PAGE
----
In this previous work with quantum Hall double-layer devices, the evidence for a condensate was primarily based on observations of two predicted features [2, 4–8]. The first of these arises from a gradient in the phase of the condensate order parameter, which produces a current. But since this current corresponds to electrons (in one layer) flowing in the same direction as holes (in the other layer), it is equivalent to electron currents flowing in opposite directions in the two layers—a phenomenon known as dissipationless counterflow. The second experimental feature comes from the fact that excitons can be added to the condensate without changing its energy, since all condensed excitons are in the ground state. Thus, if one applies a tiny bias voltage between the two layers, the conductance of electrons tunneling across the barrier is hugely enhanced compared with when the electrons and holes are uncorrelated [2, 5, 6]. This phenomenon (Fig. 1) is similar to the flow of a supercurrent across a barrier between two superconducting regions (Josephson effect).
In their system of double-bilayer graphene, Tutuc and colleagues observed one of these experimental signatures—Josephson-like tunneling . The device was built from two sheets of bilayer graphene that were separated by two atomic layers of the insulator tungsten diselenide. The researchers used voltage gates on each of the two graphene bilayers to control the electron and hole densities. Thanks to several advances, they were able to obtain a window of densities corresponding to the conditions for an exciton condensate outlined above. These advances include improvements in the design of the tunnel barrier, the preparation of an atomically flat substrate to support the graphene, and methods of aligning the graphene bilayers. Within this optimal density window, and at a low temperature of 1.5 K, they observed a tunneling conductance between the layers at small bias voltage that was many orders of magnitude greater than that predicted for uncorrelated electrons and holes. In fact, the enhancement of the tunneling conductance grew so large that it exceeded the limits of their detectors. In a separate test, the team applied an in-plane magnetic field and confirmed that the tunneling conductance varied with the field strength, similar to what was observed in quantum Hall exciton condensates.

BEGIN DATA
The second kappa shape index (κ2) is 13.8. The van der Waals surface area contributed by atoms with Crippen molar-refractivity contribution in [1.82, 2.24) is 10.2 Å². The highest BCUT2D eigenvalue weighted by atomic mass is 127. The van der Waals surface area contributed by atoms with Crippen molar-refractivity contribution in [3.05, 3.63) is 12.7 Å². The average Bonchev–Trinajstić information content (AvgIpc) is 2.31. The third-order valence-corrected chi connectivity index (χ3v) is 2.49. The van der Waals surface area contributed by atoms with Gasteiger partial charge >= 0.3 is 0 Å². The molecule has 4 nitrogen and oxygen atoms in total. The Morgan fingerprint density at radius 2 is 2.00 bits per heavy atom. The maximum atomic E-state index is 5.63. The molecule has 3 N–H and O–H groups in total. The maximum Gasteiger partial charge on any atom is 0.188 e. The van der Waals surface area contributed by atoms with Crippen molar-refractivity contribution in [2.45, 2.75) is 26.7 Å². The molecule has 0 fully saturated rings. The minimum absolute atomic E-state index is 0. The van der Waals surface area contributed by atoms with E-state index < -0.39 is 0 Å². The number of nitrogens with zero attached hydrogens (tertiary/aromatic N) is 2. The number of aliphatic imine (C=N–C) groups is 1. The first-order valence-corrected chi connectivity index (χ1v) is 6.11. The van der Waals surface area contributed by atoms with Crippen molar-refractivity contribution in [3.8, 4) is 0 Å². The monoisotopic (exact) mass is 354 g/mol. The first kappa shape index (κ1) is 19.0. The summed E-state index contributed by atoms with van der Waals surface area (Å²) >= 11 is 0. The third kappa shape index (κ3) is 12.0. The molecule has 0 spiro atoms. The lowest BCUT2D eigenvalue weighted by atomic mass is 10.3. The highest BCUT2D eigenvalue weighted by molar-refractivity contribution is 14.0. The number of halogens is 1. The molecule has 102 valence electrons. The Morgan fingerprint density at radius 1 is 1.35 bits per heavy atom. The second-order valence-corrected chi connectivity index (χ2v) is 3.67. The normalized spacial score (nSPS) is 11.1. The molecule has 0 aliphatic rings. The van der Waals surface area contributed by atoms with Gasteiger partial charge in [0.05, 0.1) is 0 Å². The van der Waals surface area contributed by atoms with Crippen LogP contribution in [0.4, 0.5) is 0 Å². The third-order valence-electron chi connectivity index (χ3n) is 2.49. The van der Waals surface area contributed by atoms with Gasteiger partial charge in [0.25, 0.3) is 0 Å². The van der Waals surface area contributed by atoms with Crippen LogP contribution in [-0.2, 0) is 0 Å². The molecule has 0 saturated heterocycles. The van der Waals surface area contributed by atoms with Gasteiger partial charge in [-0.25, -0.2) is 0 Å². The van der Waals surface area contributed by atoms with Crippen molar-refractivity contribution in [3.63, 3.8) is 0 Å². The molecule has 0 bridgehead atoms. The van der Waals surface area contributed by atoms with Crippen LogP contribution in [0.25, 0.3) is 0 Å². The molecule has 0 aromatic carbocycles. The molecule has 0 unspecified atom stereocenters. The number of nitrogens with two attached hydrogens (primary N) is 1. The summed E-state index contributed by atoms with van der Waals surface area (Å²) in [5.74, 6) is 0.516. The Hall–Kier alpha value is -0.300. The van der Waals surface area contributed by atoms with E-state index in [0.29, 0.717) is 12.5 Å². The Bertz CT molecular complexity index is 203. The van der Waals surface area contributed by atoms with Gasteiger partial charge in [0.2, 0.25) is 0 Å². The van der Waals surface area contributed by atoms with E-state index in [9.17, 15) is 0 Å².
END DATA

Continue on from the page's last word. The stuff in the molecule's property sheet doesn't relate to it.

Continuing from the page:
The huge tunneling enhancement observed by Tutuc and colleagues is consistent with the appearance of an exciton condensate. But as with the quantum Hall devices, researchers will expect other experimental observations, such as the dissipationless counterflow, to be convinced that the condensate exists in double-bilayer graphene. Measuring the counterflow may require a different device configuration than Tutuc and colleagues have used here.
These are exciting times for exciton condensate research. In addition to the new work, there has been general experimental progress in observing the condensates in semiconductor quantum wells  and in double-bilayer graphene in the quantum Hall regime . The Coulomb interactions between the electrons and holes in double-layer systems can, in principle, be very strong, and it’s conceivable that this feature will allow the creation of condensates at much higher temperatures. These systems could also be the basis for studying topological effects that are thought to exist in exciton condensates , like transport phenomena related to topologically protected states confined to the device edges. Now that it might be possible to produce a stable exciton condensate without a magnetic field , making electronic devices that rely on the effect would be much simpler. For example, the Josephson-like tunneling conductance is sensitive to temperature, gate voltage, and magnetic field, so one might imagine using these sensitivities to make detectors.
This research is published in Physical Review Letters.